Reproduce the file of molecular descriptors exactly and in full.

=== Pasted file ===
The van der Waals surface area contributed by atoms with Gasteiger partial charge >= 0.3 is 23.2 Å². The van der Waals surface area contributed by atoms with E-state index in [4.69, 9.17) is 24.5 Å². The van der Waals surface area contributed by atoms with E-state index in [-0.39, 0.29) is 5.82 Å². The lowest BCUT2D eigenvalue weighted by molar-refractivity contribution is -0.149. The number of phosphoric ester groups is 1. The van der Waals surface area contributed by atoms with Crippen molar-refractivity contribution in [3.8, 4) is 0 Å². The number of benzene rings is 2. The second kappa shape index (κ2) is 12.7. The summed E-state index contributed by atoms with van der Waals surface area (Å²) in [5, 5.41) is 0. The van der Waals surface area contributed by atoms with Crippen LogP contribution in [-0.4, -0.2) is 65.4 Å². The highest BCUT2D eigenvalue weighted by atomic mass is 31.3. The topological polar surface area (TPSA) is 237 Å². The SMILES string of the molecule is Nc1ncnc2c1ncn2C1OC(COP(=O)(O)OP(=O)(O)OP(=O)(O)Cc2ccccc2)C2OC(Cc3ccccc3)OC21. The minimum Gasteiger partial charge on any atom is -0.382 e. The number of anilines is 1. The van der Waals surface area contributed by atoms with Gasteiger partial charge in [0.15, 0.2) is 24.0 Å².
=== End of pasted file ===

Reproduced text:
The van der Waals surface area contributed by atoms with Gasteiger partial charge >= 0.3 is 23.2 Å². The van der Waals surface area contributed by atoms with E-state index in [4.69, 9.17) is 24.5 Å². The van der Waals surface area contributed by atoms with E-state index in [-0.39, 0.29) is 5.82 Å². The lowest BCUT2D eigenvalue weighted by molar-refractivity contribution is -0.149. The number of phosphoric ester groups is 1. The van der Waals surface area contributed by atoms with Crippen molar-refractivity contribution in [3.8, 4) is 0 Å². The number of benzene rings is 2. The second kappa shape index (κ2) is 12.7. The summed E-state index contributed by atoms with van der Waals surface area (Å²) in [5, 5.41) is 0. The van der Waals surface area contributed by atoms with Crippen LogP contribution in [-0.4, -0.2) is 65.4 Å². The highest BCUT2D eigenvalue weighted by atomic mass is 31.3. The topological polar surface area (TPSA) is 237 Å². The SMILES string of the molecule is Nc1ncnc2c1ncn2C1OC(COP(=O)(O)OP(=O)(O)OP(=O)(O)Cc2ccccc2)C2OC(Cc3ccccc3)OC21. The minimum Gasteiger partial charge on any atom is -0.382 e. The number of anilines is 1. The van der Waals surface area contributed by atoms with Gasteiger partial charge in [0.15, 0.2) is 24.0 Å².